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Obama Buyers’ Remorse and Hannity & Colmes Tonight

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First, keep an eye on Austin Bay’ channel at InTheArenaUSA as AB snagged an interview with General Petraeus yesterday. The triumph of American arms and strategy in Iraq is a world changing event, and though MSM wants to chase rainbows with Barack, long form interviews with the commander who led the victory should be widely noted and studied.

Because pundits thrive on campaigns, we inevitably end up trying to invest them with meanings and messages they simply cannot carry. Thus David Brooks “Barack as a sojourner” offering this morning. Beautifully written, as always is the case with Brooks, but c’mon. Sometimes a stiff is just a stiff, and the growing amount of Obama buyers’ remorse can be put down to increased focus on what Obama is actually saying as opposed to the crowds he has been drawing or the wonderful comeuppance he was delivering to Hillary and Bill.

Yesterday’s energy speech by Obama was a perfect example of the almost astonishing emptiness of the Obama platform on this and other crucial issues. John Hinderaker posts on the speech —here and here— begin to explain the deep dishonesty of the pose Obama struck, and John hasn’t even gotten to the absurd promises Obama made.

Obama declared that, as president, he would direct $15 billion a year into an effort that would end our import of oil from the Middle East and Venezuela while creating 5 million new jobs over 10 years.

No specifics were provided. Details to follow, I guess.

This is the sort of stuff that high school debaters wouldn’t dare try as even a sleepy judge would flunk them for offering up magic machines that work on sugar as the answer to our energy problems. Obama dares not offer any specifics on any element of his plan because none are possible or even capable f passing the laugh test.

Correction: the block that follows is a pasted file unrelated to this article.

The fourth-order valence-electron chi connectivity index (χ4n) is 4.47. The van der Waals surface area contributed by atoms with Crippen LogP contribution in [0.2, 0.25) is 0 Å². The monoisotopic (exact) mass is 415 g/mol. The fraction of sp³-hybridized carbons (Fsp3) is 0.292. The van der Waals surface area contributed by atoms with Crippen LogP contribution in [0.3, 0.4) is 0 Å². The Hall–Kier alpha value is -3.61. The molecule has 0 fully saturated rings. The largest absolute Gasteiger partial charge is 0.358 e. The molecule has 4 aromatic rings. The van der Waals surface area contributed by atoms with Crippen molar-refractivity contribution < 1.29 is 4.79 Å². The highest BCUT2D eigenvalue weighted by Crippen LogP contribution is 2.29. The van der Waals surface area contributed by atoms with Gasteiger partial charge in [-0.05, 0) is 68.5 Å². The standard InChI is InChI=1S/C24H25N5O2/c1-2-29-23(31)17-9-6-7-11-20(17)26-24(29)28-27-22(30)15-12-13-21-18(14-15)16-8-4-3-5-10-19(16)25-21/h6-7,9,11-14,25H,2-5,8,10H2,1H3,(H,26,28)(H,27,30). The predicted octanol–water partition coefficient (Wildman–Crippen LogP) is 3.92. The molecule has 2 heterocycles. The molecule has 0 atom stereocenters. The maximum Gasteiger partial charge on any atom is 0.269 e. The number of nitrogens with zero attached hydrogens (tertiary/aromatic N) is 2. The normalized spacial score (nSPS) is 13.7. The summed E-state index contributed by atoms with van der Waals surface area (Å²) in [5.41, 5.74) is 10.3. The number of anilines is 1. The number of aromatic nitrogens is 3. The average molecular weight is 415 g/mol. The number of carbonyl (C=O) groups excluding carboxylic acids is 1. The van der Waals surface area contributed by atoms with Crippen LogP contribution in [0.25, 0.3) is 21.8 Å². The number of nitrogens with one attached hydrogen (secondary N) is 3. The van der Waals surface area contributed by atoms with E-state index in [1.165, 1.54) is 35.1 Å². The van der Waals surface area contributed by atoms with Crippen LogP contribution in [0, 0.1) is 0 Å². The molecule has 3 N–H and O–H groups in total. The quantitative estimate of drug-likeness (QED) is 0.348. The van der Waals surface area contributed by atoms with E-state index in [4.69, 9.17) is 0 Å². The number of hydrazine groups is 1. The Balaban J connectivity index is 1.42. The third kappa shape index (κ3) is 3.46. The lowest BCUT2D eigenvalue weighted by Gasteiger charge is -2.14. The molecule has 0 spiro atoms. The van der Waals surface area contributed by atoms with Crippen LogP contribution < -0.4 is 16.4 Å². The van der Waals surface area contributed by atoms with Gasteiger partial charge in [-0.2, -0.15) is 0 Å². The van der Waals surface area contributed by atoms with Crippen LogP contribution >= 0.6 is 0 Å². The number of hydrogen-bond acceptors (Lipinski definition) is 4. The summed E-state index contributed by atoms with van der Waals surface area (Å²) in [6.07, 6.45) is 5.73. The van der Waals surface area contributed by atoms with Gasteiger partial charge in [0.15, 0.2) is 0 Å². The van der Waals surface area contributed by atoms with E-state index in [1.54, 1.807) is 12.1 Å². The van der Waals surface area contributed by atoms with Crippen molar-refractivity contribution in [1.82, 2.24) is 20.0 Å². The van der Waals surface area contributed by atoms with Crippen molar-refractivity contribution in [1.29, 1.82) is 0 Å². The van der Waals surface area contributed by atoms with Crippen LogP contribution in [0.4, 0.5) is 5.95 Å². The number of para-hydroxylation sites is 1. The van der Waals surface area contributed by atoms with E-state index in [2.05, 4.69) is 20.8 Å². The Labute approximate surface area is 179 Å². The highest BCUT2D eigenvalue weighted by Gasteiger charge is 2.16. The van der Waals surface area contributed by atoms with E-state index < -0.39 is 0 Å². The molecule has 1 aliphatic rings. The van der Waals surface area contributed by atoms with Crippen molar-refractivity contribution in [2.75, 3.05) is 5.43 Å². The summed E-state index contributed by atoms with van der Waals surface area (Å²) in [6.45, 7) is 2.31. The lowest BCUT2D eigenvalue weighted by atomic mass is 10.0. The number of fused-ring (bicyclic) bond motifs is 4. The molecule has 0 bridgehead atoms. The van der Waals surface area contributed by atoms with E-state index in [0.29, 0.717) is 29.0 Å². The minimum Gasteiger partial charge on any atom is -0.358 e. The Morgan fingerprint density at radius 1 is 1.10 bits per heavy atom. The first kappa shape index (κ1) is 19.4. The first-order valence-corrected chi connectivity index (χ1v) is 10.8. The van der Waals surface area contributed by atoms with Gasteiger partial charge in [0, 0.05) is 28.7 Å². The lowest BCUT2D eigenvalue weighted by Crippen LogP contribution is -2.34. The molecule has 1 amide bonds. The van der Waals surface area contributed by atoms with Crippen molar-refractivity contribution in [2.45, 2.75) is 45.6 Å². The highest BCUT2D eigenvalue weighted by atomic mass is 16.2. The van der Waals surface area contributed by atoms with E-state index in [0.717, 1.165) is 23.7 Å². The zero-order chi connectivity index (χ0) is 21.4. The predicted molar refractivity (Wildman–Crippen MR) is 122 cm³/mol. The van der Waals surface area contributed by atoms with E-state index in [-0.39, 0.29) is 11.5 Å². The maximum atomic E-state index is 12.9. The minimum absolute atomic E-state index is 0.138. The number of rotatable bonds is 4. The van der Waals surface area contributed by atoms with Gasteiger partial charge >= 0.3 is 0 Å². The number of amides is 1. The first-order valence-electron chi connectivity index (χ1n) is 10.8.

First, look at how carefully constructed the promise is: Obama promises to end our use of Middle East and Venezuelan oil.

First question –how much do we use from the Middle East and Venezuela? Obama didn’t say, but the U.S. keeps pretty close tabs on such matters, and May ’08 imports are listed here.

Saudi Arabia is sending us 1,579 thousand barrels per day. Venezuela, 1,030 thousand barrels per day.

Algeria 492 thousand barrels a day; Iraq 452 thousand barrels; and Kuwait 179 thousand barrels a day.

So even if Obama’s “ten year plan” leaves untouched our daily doses from Canada (1,876 tbd) Mexico (1,467) Nigeria (1,048) and Angola (581), his new sources still have to come up with the energy equivalent of 3,752 thousand barrels of oil a day.

That’s a big number. Obama opposes almost all new drilling, so it is fair to assume that he means to find this energy somewhere else, and for only $15 billion dollars a year.

Nonsense on stilts. Obama knows it and any serious observer knows it, but Obama prattles on unchallenged by MSM, but not by voters.

Obama’s overreaching surely sparked a reassessment of his inevitability among many voters, but there is a focusing underway here that accounts for his sliding poll numbers as well: Voters have heard all this stuff before, from McGovern and Carter especially, and better packaging and better delivery doesn’t improve the basic product which is massive public spending that penalizes productivity while undermining economic growth. A tax on oil company profits is a tax on production and on shareholders –many of whom are retirees getting pension checks from large funds invested in the energy sector– and they aren’t keen to tax themselves and the markets to blow money on a vague agenda of magic new energy production schemes.


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